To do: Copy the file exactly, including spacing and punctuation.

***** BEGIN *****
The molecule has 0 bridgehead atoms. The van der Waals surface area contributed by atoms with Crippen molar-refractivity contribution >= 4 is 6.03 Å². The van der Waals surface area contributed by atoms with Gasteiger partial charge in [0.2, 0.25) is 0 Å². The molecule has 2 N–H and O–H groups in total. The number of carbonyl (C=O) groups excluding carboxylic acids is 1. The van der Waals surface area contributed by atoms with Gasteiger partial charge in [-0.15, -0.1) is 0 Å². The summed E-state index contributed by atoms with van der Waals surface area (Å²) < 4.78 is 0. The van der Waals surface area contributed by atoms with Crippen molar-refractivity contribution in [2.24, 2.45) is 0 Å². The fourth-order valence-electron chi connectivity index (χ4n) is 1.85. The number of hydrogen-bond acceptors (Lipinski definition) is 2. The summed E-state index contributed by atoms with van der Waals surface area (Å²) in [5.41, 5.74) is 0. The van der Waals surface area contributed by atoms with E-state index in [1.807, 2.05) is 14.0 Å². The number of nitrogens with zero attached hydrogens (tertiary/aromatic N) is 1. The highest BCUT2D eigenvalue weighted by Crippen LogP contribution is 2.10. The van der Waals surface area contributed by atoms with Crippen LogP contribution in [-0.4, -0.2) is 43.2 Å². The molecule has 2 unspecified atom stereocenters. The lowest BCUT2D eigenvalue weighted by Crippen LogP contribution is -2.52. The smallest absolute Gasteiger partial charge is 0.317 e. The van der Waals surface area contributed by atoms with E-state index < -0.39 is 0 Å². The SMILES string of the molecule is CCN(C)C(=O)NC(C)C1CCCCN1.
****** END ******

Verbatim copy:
The molecule has 0 bridgehead atoms. The van der Waals surface area contributed by atoms with Crippen molar-refractivity contribution >= 4 is 6.03 Å². The van der Waals surface area contributed by atoms with Gasteiger partial charge in [0.2, 0.25) is 0 Å². The molecule has 2 N–H and O–H groups in total. The number of carbonyl (C=O) groups excluding carboxylic acids is 1. The van der Waals surface area contributed by atoms with Gasteiger partial charge in [-0.15, -0.1) is 0 Å². The summed E-state index contributed by atoms with van der Waals surface area (Å²) < 4.78 is 0. The van der Waals surface area contributed by atoms with Crippen molar-refractivity contribution in [2.24, 2.45) is 0 Å². The fourth-order valence-electron chi connectivity index (χ4n) is 1.85. The number of hydrogen-bond acceptors (Lipinski definition) is 2. The summed E-state index contributed by atoms with van der Waals surface area (Å²) in [5.41, 5.74) is 0. The van der Waals surface area contributed by atoms with E-state index in [1.807, 2.05) is 14.0 Å². The number of nitrogens with zero attached hydrogens (tertiary/aromatic N) is 1. The highest BCUT2D eigenvalue weighted by Crippen LogP contribution is 2.10. The van der Waals surface area contributed by atoms with Crippen LogP contribution in [-0.4, -0.2) is 43.2 Å². The molecule has 2 unspecified atom stereocenters. The lowest BCUT2D eigenvalue weighted by Crippen LogP contribution is -2.52. The smallest absolute Gasteiger partial charge is 0.317 e. The van der Waals surface area contributed by atoms with E-state index < -0.39 is 0 Å². The SMILES string of the molecule is CCN(C)C(=O)NC(C)C1CCCCN1.